Hello Friends and Family,
Perhaps, many of you have never heard of ulcerative colitis. I hadn't either, until 2014. This was a difficult year for the soon-to-be Bensons. Max had gone through a series of medical tests, and we were awaiting the results. The anticipation of hearing news that can change your life was, well, it was hard. Even though we mentally prepared for the worst, there was always a bit of hope. When we sat down at the doctor's office, I looked at the doctor's face, and that hope quickly vanished away. I have never seen a more somber and worried look on a doctor's face before. I understand his expression now, because he gave us the news that we had feared most. Max had UC and a related life-threatening disease called PSC. He proceeded to tell us his recommendations, but I don't think I really heard anything. Leaving the office was terrifying as questions started flooding my mind. When we got home, the fear set in even more. That's when the tears started, and they just wouldn't stop. Finding out that the person I love most and was about to marry had UC was nothing short of heart breaking. I remember the physical pain in my heart as I tried to accept the diagnosis. There was nothing in the world like it, and I don't want anyone else to have to go through that.
In the two years since, we have started to accept the altered lifestyle, and we have adapted to feel like we have a mostly normal life. Patients with UC have an extremely high rate of developing colon cancer. So, each year, the cycle starts over. Once we forget about his diagnosis because the current treament has quelled the symptoms, it's time for another colonoscopy where the doctor prepares us for the worst. The yearly testing comes without fail, and it comes with the very humbling reality that cancer is a high possibility. This viscious cycle will continue for the rest of our lives.
Here's where CCFA comes in. I am extremely passionate about the hope for a cure, better treatment, prevention....something so that families don't ever have to go through what Max and I went through. In addition, I am extremely sure that there will be better treatment or cure in Max's lifetime. We can end that viscious cycle, and I'm not ready to sit back and wait! Let's do something!
I'm so ready to act, in fact, that I've decided to run a marathon to help raise awareness and money. Training for the marathon takes up hours of every single day in the year leading up to the marathon, just like people with IBD are forced to deal with their diseases every day.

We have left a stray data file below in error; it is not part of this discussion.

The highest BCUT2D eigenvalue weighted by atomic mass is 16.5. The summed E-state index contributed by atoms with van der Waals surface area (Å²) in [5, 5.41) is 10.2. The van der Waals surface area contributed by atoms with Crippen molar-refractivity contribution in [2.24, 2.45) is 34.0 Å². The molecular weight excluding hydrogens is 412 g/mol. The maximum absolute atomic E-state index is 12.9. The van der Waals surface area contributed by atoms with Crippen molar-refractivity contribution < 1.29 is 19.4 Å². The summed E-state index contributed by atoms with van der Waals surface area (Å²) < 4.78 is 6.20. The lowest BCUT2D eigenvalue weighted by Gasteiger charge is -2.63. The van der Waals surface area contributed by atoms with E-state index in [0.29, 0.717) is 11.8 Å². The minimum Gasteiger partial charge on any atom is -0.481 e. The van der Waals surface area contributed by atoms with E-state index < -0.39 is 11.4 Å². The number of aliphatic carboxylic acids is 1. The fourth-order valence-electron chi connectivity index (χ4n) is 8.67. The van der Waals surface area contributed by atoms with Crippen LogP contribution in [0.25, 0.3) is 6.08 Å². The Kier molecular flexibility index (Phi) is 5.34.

Please consider donating to this worthy cause. No amount is too small, and your generosity really will change the world. Thank you so much!
About Crohn’s disease and ulcerative colitis
Crohn’s disease and ulcerative colitis are both major categories of Inflammatory Bowel Diseases (IBD). IBD affects an estimated 1.6 million Americans. These chronic diseases tend to run in families and they affect males and females equally. Crohn’s disease is a chronic inflammatory condition of the gastrointestinal tract and may affect any part from the mouth to the anus. Ulcerative colitis is a chronic inflammatory condition limited to the colon, otherwise known as the large intestine.
The Mission of the Crohn’s & Colitis Foundation of America is: To cure and prevent Crohn’s disease and ulcerative colitis through research, and to improve the quality of life of children and adults affected by these digestive diseases through education and support.
Make your own gift
Recognition of the participant making their own gift to support their efforts
Fundraising Honor Roll
Pat & Alex Benson
Kelly and James
Max and Katie!
Austin and Claire
Kate & Julian
Naomi + David
Mom and Larry
Ross and Liz Stockhausen
Ryan and Catherine
Michael Cho Pt2: Electric Boogaloo
Marissa and Miah
Avery and Chase
If you think this page contains objectionable content, please inform the system administrator.